Free Palestine marches have crossed the line on free speech and democracy has failed itself, says Richard Tice

Richard Tice presents on GB News

Free speech is a vital cog of the democratic coin

GB News
Richard Tice

By Richard Tice

Published: 01/11/2023

- 14:09

Updated: 01/11/2023

- 14:54

GB News presenter Richard Tice gives thoughts on free speech in Britain

Imagine a 50 pence coin, with its 7 sides. At first glance, fairly simple, but actually a real work of art, with the sides appearing to be straight but in fact on a curve.

This makes it an equilateral curve heptagon, with each side cleverly fitting together.

Democracy is like this coin, with its different elements seeming at first glance straight forward, taken for granted, but in truth a carefully crafted, precious and even fragile construct.

The make up of fair elections, judiciary, executive, legislature, rule of law are all critical elements of democracy, as is free speech.

Without free speech, with all its own aspects, then can democracy really exist? Bluntly this manifested itself in recent days with the decision by the Welsh Parliament to ban GB News from the Welsh Assembly buildings.

So an Ofcom-regulated, fast growing media news and opinion channel is not allowed to enter the house of debate and elected representatives in Wales.

That exemplifies the largest single challenge to free speech within our form of democracy that I can recall.

Surely the whole essence of free speech is to be able to question, challenge, debate, and disagree. To have arguments about topics and issues. Sometimes polite, sometimes rude, and sometimes seriously offensive.

Part of this is the right to peaceful protest, sometimes loudly. Is there a line beyond which free speech cannot go, should not go? Where is that line?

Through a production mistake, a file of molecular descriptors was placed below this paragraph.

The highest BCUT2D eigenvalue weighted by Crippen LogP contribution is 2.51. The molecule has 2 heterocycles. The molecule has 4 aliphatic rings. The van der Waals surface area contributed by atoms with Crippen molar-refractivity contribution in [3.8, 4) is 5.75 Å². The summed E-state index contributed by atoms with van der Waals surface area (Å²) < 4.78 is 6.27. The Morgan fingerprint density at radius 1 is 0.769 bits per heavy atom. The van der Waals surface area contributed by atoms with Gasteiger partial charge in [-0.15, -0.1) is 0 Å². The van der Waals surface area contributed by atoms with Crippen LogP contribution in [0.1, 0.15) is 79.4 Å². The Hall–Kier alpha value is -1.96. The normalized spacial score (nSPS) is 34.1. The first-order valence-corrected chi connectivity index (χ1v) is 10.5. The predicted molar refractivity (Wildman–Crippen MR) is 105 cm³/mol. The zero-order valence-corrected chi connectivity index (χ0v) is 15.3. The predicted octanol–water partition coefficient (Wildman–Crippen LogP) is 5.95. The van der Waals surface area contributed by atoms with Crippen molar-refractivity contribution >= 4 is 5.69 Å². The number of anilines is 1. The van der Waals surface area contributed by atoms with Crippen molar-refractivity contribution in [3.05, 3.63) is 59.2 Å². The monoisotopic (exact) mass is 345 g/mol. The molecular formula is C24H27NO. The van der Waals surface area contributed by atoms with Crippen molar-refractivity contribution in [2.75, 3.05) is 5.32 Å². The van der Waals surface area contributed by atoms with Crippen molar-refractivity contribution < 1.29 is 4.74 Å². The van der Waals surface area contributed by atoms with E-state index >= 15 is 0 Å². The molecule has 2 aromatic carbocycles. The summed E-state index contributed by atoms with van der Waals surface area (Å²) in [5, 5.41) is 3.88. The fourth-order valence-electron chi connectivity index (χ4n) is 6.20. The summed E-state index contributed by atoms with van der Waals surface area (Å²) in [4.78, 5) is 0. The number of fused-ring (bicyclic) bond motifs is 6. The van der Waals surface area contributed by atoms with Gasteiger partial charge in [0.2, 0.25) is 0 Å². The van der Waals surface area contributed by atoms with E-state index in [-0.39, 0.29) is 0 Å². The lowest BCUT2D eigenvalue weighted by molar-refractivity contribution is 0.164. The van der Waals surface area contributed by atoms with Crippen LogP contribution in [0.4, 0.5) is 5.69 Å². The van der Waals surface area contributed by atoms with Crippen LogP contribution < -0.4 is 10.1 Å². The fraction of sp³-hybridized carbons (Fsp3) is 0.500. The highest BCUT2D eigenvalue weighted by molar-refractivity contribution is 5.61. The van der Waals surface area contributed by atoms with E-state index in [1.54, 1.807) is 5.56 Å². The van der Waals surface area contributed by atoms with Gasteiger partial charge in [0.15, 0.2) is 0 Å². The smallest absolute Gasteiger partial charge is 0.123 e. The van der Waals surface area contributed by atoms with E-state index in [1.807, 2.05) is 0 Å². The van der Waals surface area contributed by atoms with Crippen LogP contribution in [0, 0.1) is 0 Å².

Most rational people will agree that line is when free speech descends into inciting hate and violence. The application of common sense is vital as always. There is an obvious difference here between hurty words that offend the sensitive, compared to real hate and likely violence.

Cancel culture has emerged, led by the “progressives” on the left, on the back of hurty words and feelings being offended. They are not progressive at all, they have hijacked language and words for their own cause, leading to enhanced culture debates and battles.

Richard Tice appears on GB News

Surely the whole essence of free speech is to be able to question, challenge, debate, and disagree.

GB News

Because living in a democracy includes many rights, such as the ability to coexist in peace, the right to work amongst many others, constant loud protest such as amplified speakers can interfere with those rights. Does free speech trump all these other rights?

It was fairly obvious to me that the Free Palestine marches in London and elsewhere in the aftermath of the brutal terror attacks by the terrorist group Hamas were likely to incite real hate and probable violence.

Religious and community tensions are extra high following such outrageous acts, but are always very taut between the Jewish community and some Arabs, and this exists globally. Basic common sense.

Sure enough, some appalling slogans and chants have been seen and heard, that have increased tensions and made many feel genuinely scared. At that point democracy has failed itself.

This highlights a key, important element. Leadership quality will determine how well a democracy functions.

Mark Drakeford, as First Minister of Wales should have immediately stopped the nonsense of cancelling GB News from the Welsh Assembly; his failure to do so infers that he does not want debate and challenge except from his own tribe.

Rishi Sunak or the Home Secretary should have demonstrated the leadership to stop the London marches on the basis that they would incite real hate and violence. Sure enough, such hate and violence spewed out onto our streets in hideous odour. Both examples of failed leadership have diminished our democracy.

Free speech is a vital cog of the democratic coin. When you roll a 50 pence coin, it bumps along. So democracy is a bit bumpy. It requires steering, with some tender loving care.

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